Maybe I wanted to become one with the ocean, and mimic Neal Armstrong — “One small spit for mankind.” Afraid that others might not interpret my spit as being such as noble act, I ignored the urge and walked back onto the sand.
My birdie buddies were there waiting for me. For old times sake, we danced a few steps. I realized that we weren’t actually talking, but we sure were communicating. “I wish I could fly with you,” I thought, beaming my message onto their beak radars, all aimed toward me.
Birds Dance and Dip
Then an odd thing happened. All at once they were soaring gracefully through the air. I looked around to see what had startled them, but it was quiet and there was nothing in sight. They dipped their wings to make a turn over the ocean, then came back and did a glorious fly-by over my head. Someone else might have been worried about droppings, but all I could think of was those old movies where the pilot dips his wings over a friend on the ground as a gesture of respect. They landed next to me and I set off again, feeling like if I could become one with the birds, the waves would be a piece of cake.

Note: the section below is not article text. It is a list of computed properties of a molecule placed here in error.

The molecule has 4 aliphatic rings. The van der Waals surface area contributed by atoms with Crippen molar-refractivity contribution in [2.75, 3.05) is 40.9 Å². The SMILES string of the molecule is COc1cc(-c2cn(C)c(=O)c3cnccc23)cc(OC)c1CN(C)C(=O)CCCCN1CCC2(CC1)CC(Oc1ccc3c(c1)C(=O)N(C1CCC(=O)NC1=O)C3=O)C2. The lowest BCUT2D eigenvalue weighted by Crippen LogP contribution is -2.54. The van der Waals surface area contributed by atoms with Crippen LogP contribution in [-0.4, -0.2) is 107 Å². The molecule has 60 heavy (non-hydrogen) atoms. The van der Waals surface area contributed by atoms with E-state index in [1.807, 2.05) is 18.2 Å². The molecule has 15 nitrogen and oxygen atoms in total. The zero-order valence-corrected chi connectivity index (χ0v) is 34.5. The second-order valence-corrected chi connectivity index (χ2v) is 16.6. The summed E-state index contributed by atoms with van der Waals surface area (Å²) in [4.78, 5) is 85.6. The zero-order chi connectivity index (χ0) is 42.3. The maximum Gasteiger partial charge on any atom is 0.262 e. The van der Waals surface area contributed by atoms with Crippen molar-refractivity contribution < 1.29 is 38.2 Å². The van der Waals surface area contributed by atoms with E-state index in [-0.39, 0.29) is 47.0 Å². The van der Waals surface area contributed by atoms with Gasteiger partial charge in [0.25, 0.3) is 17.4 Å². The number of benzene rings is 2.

Waves are People
As I strolled home I watched waves closely, picking one 20 feet off the shore and then following it in onto the sand. Then I’d follow in another, and another. Each wave was different, and each was the same. Like people.
Like children, they start out from nothing, looking clean and harmless.